Solo promise that their Merino sock will 'help you say goodbye to sweaty, smelly feet' and they're spot on: these are amongst the most comfortable cycling socks I've ever worn. All this performance comes at a price, but if you suffer at all in the foot department then it's a price worth paying.
The Solos are constructed in the main from New Zealand Merino wool, with a bit of nylon and Lycra thrown in to help them keep their shape. They feature a very loose knit on the top panel to help keep the foot cool, with denser material on the footbed for longevity. The logo and coloured bands lend them a slightly retro air, and the quality of construction is excellent.
Also excellent is the performance. These really are among the best socks I've tried. Even wearing them for days at a time in a heatwave they were supremely comfortable, doing a great job at regulating foot temperature and wicking moisture. I tried riding in my Winter boots in 25° heat, but even then my feet didn't complain. They wash and retain their shape pretty well, and are much better at controlling foot whiffs than nylon socks.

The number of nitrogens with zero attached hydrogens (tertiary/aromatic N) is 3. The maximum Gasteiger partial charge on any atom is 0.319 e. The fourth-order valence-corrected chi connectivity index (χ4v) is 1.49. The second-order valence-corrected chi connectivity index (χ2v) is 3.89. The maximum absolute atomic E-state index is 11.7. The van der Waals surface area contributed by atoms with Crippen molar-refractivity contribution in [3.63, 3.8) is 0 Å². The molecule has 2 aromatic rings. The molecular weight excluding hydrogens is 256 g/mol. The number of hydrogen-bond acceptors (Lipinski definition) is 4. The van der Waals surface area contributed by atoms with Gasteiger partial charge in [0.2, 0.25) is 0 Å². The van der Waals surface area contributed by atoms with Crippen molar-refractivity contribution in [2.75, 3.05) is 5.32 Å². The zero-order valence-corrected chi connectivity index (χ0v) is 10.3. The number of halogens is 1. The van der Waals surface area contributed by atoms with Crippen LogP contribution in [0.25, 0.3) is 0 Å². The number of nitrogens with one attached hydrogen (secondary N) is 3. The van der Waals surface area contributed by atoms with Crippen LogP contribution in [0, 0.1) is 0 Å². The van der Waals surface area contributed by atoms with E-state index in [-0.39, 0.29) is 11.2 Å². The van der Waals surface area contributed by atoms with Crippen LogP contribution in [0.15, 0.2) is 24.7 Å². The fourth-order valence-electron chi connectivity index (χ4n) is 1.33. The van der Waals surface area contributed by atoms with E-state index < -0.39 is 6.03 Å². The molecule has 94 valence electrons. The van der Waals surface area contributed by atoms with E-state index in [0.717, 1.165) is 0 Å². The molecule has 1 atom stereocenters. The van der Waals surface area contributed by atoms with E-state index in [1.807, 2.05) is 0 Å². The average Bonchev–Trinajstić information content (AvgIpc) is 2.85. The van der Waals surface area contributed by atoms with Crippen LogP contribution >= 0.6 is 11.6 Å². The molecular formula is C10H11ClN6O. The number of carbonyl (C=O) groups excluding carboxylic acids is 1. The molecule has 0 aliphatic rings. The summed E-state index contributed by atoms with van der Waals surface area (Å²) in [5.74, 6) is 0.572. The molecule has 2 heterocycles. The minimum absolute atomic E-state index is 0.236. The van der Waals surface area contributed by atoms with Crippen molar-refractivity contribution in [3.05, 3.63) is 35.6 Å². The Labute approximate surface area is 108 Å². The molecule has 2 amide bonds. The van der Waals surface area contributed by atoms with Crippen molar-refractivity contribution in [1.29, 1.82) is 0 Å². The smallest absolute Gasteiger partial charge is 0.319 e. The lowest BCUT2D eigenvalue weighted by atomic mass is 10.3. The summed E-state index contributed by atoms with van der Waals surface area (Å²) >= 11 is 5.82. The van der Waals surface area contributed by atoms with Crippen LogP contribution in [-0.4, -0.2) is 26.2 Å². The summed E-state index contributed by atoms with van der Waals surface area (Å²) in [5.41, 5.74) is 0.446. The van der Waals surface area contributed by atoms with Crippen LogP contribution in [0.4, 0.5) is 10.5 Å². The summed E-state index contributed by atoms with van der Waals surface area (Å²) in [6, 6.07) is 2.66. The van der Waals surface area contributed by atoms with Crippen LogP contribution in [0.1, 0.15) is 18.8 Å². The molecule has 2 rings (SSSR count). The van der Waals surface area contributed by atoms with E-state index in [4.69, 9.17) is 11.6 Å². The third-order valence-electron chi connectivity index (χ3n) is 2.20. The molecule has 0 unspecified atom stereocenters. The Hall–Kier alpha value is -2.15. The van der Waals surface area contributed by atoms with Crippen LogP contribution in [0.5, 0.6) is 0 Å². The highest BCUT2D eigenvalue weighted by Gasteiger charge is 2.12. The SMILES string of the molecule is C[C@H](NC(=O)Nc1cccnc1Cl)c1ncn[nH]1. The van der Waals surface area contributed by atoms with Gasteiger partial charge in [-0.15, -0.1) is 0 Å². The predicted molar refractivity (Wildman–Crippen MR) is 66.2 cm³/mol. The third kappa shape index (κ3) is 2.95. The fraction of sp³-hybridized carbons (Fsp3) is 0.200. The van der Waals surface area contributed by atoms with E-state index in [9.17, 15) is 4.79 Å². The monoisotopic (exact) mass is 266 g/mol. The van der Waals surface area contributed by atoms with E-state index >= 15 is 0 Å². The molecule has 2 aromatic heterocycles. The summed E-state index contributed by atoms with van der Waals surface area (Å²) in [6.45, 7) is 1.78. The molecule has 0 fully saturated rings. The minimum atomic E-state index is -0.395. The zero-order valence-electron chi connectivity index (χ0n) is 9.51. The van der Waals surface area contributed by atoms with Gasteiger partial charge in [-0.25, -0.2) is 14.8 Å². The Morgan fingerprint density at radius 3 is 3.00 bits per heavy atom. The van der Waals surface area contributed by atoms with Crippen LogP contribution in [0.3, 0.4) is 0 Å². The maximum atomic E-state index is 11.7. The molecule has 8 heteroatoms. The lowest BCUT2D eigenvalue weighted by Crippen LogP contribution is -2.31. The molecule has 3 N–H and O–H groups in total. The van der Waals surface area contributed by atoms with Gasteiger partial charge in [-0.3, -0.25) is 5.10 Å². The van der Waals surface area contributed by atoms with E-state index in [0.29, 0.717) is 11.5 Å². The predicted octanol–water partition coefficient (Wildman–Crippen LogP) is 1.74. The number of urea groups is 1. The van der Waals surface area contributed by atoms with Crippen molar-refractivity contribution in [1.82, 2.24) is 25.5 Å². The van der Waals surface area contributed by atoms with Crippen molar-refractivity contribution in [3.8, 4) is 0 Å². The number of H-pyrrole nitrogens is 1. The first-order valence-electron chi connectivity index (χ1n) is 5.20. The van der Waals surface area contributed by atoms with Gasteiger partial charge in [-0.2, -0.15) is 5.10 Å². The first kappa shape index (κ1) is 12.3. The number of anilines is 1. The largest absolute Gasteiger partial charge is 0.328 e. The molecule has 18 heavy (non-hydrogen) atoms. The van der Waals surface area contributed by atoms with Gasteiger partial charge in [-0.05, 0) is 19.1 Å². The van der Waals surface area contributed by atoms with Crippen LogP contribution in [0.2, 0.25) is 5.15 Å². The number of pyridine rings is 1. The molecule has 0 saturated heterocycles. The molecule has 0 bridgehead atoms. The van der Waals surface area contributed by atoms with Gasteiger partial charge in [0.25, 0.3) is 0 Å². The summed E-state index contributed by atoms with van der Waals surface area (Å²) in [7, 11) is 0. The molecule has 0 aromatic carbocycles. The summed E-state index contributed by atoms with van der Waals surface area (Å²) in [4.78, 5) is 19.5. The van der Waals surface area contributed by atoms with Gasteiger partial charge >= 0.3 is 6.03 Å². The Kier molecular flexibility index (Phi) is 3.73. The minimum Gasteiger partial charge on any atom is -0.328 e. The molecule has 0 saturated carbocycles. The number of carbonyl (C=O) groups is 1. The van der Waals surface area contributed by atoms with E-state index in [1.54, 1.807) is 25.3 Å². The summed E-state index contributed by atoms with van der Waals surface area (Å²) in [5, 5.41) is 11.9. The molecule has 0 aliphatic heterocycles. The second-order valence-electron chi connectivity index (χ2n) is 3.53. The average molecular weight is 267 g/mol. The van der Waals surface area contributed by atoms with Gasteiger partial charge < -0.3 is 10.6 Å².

So a big thumbs up all round then, with the possible exception of the price. Still, you get what you pays for here: quality socks that will probably outlast cheaper alternatives.
Your wallet/bank manager won't thank you, but your feet will
road.cc test report
Make and model: Solo Merino Wool sock
Size tested: L
Did you enjoy using the product? Yes
Would you consider buying the product? Yes
Would you recommend the product to a friend? Yes
About the tester
Age: 36 Height: 190cm Weight: 100kg
I usually ride: Schwinn Moab, urbanised with 700cs My best bike is: Trek 1.5 with upgrades
I've been riding for: 10-20 years I ride: Every day I would class myself as: Experienced
I regularly do the following types of riding: time trialling, commuting, sportives, general fitness riding, fixed/singlespeed, mtb, Mountain Bike Bog Snorkelling, track
Dave is a founding father of road.cc and responsible for kicking the server when it breaks. In a previous life he was a graphic designer but he's also a three-time Mountain Bike Bog Snorkelling world champion, and remains unbeaten through the bog. Dave rides all sorts of bikes but tends to prefer metal ones. He's getting old is why.